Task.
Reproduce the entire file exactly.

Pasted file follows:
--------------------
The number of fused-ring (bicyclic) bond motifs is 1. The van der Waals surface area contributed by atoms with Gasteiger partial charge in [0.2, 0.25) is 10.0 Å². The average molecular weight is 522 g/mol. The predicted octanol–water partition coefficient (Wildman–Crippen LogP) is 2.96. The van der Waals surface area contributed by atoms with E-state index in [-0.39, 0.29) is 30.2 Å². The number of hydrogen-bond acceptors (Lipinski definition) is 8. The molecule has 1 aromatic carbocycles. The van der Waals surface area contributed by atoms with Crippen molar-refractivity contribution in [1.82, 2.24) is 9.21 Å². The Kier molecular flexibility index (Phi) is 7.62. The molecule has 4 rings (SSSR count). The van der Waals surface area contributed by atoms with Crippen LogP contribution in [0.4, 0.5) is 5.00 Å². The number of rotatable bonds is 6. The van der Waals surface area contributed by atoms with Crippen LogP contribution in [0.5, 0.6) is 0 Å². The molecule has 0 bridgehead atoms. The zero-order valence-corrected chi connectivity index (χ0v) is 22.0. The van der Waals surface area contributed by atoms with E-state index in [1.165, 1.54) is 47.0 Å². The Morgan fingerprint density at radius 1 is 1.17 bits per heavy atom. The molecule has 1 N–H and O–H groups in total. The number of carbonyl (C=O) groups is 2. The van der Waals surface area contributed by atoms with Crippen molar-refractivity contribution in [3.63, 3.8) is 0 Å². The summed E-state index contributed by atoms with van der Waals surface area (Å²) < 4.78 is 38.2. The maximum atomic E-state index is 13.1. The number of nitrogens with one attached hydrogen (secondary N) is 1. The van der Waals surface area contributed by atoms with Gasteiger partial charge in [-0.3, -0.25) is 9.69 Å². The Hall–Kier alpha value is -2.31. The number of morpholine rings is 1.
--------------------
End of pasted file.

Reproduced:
The number of fused-ring (bicyclic) bond motifs is 1. The van der Waals surface area contributed by atoms with Gasteiger partial charge in [0.2, 0.25) is 10.0 Å². The average molecular weight is 522 g/mol. The predicted octanol–water partition coefficient (Wildman–Crippen LogP) is 2.96. The van der Waals surface area contributed by atoms with E-state index in [-0.39, 0.29) is 30.2 Å². The number of hydrogen-bond acceptors (Lipinski definition) is 8. The molecule has 1 aromatic carbocycles. The van der Waals surface area contributed by atoms with Crippen molar-refractivity contribution in [1.82, 2.24) is 9.21 Å². The Kier molecular flexibility index (Phi) is 7.62. The molecule has 4 rings (SSSR count). The van der Waals surface area contributed by atoms with Crippen LogP contribution in [0.4, 0.5) is 5.00 Å². The number of rotatable bonds is 6. The van der Waals surface area contributed by atoms with Crippen LogP contribution in [0.5, 0.6) is 0 Å². The molecule has 0 bridgehead atoms. The zero-order valence-corrected chi connectivity index (χ0v) is 22.0. The van der Waals surface area contributed by atoms with E-state index in [1.165, 1.54) is 47.0 Å². The Morgan fingerprint density at radius 1 is 1.17 bits per heavy atom. The molecule has 1 N–H and O–H groups in total. The number of carbonyl (C=O) groups is 2. The van der Waals surface area contributed by atoms with Crippen molar-refractivity contribution in [3.63, 3.8) is 0 Å². The summed E-state index contributed by atoms with van der Waals surface area (Å²) < 4.78 is 38.2. The maximum atomic E-state index is 13.1. The number of nitrogens with one attached hydrogen (secondary N) is 1. The van der Waals surface area contributed by atoms with Gasteiger partial charge in [-0.3, -0.25) is 9.69 Å². The Hall–Kier alpha value is -2.31. The number of morpholine rings is 1.